Health services under siege in northwest Pakistan
9 July 2009 -- Two million people have been displaced by the conflict in northwest Pakistan, putting the region's health services under siege. In this episode, we report on how WHO and its partners in Pakistan are facing the challenge.
Transcript of the podcast
Veronica Riemer: You’re listening to the WHO podcast, and my name is Veronica Riemer. Two million people have been displaced by the conflict in northwest Pakistan, putting the region's health services under siege. In this episode, we report on how WHO and its partners in Pakistan are facing the challenge. [MUSIC]
Around two million people have been displaced by the conflict in northwest Pakistan, putting the region's health services under enormous strain. Dr Eric Laroche, Assistant Director-General for WHO's Health Action in Crises, reports to us from Pakistan.
Dr Eric Laroche: In early May, renewed conflict in the Swat Valley forced thousands of families to flee their homes. This has put incredible strain on the people themselves, the communities they have escaped to, the health sector that supports them and the humanitarian community trying to fill the gaps. There is a lack of health workers and, importantly, a lack of funding.
Veronica Riemer: An intense emergency health response is being carried out to protect the health of hundreds of thousands of people. 90% of these displaced people are living outside camps set up for them. They are being sheltered by families, friends, even complete strangers. Dr Said Gufhran, head of the Chaknoda basic health unit in Swabi district, describes the health problems of the displaced persons.
Dr Said Gufhran: They are coming with the complaint of gastroenteritis, diarrhoea, dysentery and the other problems, psychic problems (like) anxiety, depression, pyrexia, malaria. And the other things are acute LRTI; children are coming with ARI - acute respiratory infections.
Veronica Riemer: WHO is leading the health response to the humanitarian crisis, bringing together all NGOs and UN agencies providing health-care services. WHO has delivered supplies for close to 800 000 people and has set up early warning systems in camps and communities to detect disease outbreaks. WHO is also streamlining the delivery of life-saving supplies throughout northwest Pakistan. Dr Khalif Bile, WHO representative to Pakistan elaborates.
Dr Khalif Bile: We need to address the needs of the persons with severity so that they are not left out by the health-care services. We need to address the psycho-social and mental health needs of this traumatized population. We have to also look on how the geographical distribution of health-care services by the different partners is being cut out. So we have a more or less a coordination role. We have a substantive technical role to make sure that the overall service package is comprehensive and addresses the needs of the population.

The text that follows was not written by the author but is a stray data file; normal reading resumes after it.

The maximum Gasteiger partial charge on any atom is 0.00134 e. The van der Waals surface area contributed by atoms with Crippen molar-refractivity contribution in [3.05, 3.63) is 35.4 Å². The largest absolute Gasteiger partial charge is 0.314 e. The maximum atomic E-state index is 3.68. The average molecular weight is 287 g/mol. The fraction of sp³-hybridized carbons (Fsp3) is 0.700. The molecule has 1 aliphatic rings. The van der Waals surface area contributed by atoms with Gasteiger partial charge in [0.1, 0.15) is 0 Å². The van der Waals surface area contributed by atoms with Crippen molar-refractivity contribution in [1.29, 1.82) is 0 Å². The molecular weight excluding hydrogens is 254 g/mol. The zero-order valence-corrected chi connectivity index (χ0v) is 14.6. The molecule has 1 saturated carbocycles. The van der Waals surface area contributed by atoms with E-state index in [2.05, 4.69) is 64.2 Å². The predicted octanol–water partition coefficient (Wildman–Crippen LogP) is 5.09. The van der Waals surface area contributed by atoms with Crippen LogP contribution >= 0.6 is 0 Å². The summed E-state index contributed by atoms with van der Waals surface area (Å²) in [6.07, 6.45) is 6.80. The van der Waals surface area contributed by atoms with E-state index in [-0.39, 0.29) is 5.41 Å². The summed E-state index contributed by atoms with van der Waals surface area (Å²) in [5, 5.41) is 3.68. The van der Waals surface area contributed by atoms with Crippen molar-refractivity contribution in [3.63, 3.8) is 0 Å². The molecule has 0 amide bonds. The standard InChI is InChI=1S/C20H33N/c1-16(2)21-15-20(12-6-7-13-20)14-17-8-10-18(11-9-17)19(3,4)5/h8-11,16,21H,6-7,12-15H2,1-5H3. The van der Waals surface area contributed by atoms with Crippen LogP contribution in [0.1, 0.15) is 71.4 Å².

Veronica Riemer: But much more is needed. The monsoon season is expected to start later this month and heavy rains could increase the misery for the displaced. Insecurity complicates efforts of the displaced people to return home. About 60% of health facilities have been damaged in the conflict and must be rebuilt. Dr Bile emphasizes that long-term rehabilitation should be the priority.
Dr Khalif Bile: When these communities go back to their own areas of origin, the health infrastructure, the human resource availability will pose serious challenge to the delivery of essential life-saving care. The government of Pakistan and the international community will, therefore, require to put their acts together and build up a health system rehabilitation process that will not be limited only on the delivery of imminent care but also on the medium-term and long-term rehabilitation of the facilities and the human resource development, especially with regard to female workers.
Veronica Riemer: A shortage of health staff, particularly women, means that women will be vulnerable in this culturally-sensitive region. Dr Amna Balouch, doctor with the International Medical Corps in Yar Hussain Camp in Swabi district, explains why having women doctors is so important.
Dr Amna Balouch: The women over here, our tradition doesn't allow them to talk to males and discuss their personal issues with them and the medical problems, or stuff like that. They want a female doctor so that they can correlate to them and discuss their problems, their medical issues, their social issues, economic issues, all of those sort of things. The woman-to-woman talk, they want that. Because of that they are reluctant to see a male doctor.
Veronica Riemer: Despite the challenges, Dr Bile sees an opportunity in the situation.
Dr Khalif Bile: (This is) an adversity that can be transformed into an opportunity because a large number of the population is displaced from the Malacan division are people who have little access to health-care services. This opportunity will provide the building of a behaviour transformation where the productive care services, the need for essential care and the demand for care is being built as part of the behaviours of the society.
Veronica Riemer: If you would like to find out more about Pakistan's humanitarian crisis, and other health emergencies, there are links to related information on the transcript page of this podcast episode. Look for the link to the podcast on the home page of our web site, at www.who.int
That's all for this episode of the WHO podcast. Thanks for listening. If you have any comments on our podcast or have any suggestions for future health topics do drop us a line. Our email address is Podcast@who.int.
For the World Health Organization, this is Veronica Riemer in Geneva.